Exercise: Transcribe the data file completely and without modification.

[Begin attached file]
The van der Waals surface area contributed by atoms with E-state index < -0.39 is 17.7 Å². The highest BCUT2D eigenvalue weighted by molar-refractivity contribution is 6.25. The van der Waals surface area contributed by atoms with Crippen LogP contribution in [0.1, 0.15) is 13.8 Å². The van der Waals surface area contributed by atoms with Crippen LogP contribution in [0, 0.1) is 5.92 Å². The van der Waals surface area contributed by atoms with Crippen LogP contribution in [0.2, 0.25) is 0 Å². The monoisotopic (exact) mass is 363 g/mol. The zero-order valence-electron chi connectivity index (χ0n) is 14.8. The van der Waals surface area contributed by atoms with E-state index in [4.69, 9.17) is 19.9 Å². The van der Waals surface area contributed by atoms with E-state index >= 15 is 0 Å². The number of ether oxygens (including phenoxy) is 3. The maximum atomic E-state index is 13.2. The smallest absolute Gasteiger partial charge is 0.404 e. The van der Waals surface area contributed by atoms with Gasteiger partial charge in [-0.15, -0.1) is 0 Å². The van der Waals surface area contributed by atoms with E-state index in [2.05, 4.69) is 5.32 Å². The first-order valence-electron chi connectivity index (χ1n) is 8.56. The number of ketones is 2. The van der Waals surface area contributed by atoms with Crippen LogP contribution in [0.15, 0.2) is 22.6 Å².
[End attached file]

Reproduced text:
The van der Waals surface area contributed by atoms with E-state index < -0.39 is 17.7 Å². The highest BCUT2D eigenvalue weighted by molar-refractivity contribution is 6.25. The van der Waals surface area contributed by atoms with Crippen LogP contribution in [0.1, 0.15) is 13.8 Å². The van der Waals surface area contributed by atoms with Crippen LogP contribution in [0, 0.1) is 5.92 Å². The van der Waals surface area contributed by atoms with Crippen LogP contribution in [0.2, 0.25) is 0 Å². The monoisotopic (exact) mass is 363 g/mol. The zero-order valence-electron chi connectivity index (χ0n) is 14.8. The van der Waals surface area contributed by atoms with E-state index in [4.69, 9.17) is 19.9 Å². The van der Waals surface area contributed by atoms with E-state index >= 15 is 0 Å². The number of ether oxygens (including phenoxy) is 3. The maximum atomic E-state index is 13.2. The smallest absolute Gasteiger partial charge is 0.404 e. The van der Waals surface area contributed by atoms with Gasteiger partial charge in [-0.15, -0.1) is 0 Å². The van der Waals surface area contributed by atoms with E-state index in [2.05, 4.69) is 5.32 Å². The first-order valence-electron chi connectivity index (χ1n) is 8.56. The number of ketones is 2. The van der Waals surface area contributed by atoms with Crippen LogP contribution in [0.15, 0.2) is 22.6 Å².